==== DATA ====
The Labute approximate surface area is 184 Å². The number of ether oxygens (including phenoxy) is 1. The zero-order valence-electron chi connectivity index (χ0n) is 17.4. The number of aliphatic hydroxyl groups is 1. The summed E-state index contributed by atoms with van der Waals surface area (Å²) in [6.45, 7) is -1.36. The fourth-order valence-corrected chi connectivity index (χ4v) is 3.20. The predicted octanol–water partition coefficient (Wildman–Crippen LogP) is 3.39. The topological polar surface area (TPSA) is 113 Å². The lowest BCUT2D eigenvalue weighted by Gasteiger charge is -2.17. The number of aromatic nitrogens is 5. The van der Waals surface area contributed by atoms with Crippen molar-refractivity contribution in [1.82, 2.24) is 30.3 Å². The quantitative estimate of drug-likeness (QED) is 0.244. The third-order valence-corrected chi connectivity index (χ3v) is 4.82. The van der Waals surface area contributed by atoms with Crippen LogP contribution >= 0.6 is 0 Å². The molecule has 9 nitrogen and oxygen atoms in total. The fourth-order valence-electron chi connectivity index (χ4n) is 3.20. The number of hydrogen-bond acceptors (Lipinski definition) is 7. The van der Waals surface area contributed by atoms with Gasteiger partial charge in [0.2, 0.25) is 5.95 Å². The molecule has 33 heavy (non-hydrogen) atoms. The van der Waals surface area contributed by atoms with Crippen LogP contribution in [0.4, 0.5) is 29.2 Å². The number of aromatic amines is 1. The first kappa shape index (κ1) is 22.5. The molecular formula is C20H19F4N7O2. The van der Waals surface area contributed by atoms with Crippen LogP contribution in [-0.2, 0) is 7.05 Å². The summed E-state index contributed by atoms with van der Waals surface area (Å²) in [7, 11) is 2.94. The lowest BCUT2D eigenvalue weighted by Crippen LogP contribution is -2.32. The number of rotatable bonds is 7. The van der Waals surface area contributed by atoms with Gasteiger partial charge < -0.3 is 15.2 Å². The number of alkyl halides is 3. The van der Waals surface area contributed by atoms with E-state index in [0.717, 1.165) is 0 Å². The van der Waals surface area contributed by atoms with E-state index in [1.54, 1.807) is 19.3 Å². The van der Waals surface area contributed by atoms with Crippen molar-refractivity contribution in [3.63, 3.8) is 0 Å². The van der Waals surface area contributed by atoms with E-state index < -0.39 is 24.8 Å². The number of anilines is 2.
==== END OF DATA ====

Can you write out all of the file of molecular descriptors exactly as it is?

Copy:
The Labute approximate surface area is 184 Å². The number of ether oxygens (including phenoxy) is 1. The zero-order valence-electron chi connectivity index (χ0n) is 17.4. The number of aliphatic hydroxyl groups is 1. The summed E-state index contributed by atoms with van der Waals surface area (Å²) in [6.45, 7) is -1.36. The fourth-order valence-corrected chi connectivity index (χ4v) is 3.20. The predicted octanol–water partition coefficient (Wildman–Crippen LogP) is 3.39. The topological polar surface area (TPSA) is 113 Å². The lowest BCUT2D eigenvalue weighted by Gasteiger charge is -2.17. The number of aromatic nitrogens is 5. The van der Waals surface area contributed by atoms with Crippen molar-refractivity contribution in [1.82, 2.24) is 30.3 Å². The quantitative estimate of drug-likeness (QED) is 0.244. The third-order valence-corrected chi connectivity index (χ3v) is 4.82. The van der Waals surface area contributed by atoms with Crippen LogP contribution >= 0.6 is 0 Å². The molecule has 9 nitrogen and oxygen atoms in total. The fourth-order valence-electron chi connectivity index (χ4n) is 3.20. The number of hydrogen-bond acceptors (Lipinski definition) is 7. The van der Waals surface area contributed by atoms with Gasteiger partial charge in [0.2, 0.25) is 5.95 Å². The molecule has 33 heavy (non-hydrogen) atoms. The van der Waals surface area contributed by atoms with Crippen LogP contribution in [0.4, 0.5) is 29.2 Å². The number of aromatic amines is 1. The first kappa shape index (κ1) is 22.5. The molecular formula is C20H19F4N7O2. The van der Waals surface area contributed by atoms with Crippen LogP contribution in [-0.2, 0) is 7.05 Å². The summed E-state index contributed by atoms with van der Waals surface area (Å²) in [7, 11) is 2.94. The lowest BCUT2D eigenvalue weighted by Crippen LogP contribution is -2.32. The number of rotatable bonds is 7. The van der Waals surface area contributed by atoms with Gasteiger partial charge < -0.3 is 15.2 Å². The number of alkyl halides is 3. The van der Waals surface area contributed by atoms with E-state index in [0.717, 1.165) is 0 Å². The van der Waals surface area contributed by atoms with E-state index in [1.54, 1.807) is 19.3 Å². The van der Waals surface area contributed by atoms with Crippen molar-refractivity contribution in [3.63, 3.8) is 0 Å². The van der Waals surface area contributed by atoms with E-state index < -0.39 is 24.8 Å². The number of anilines is 2.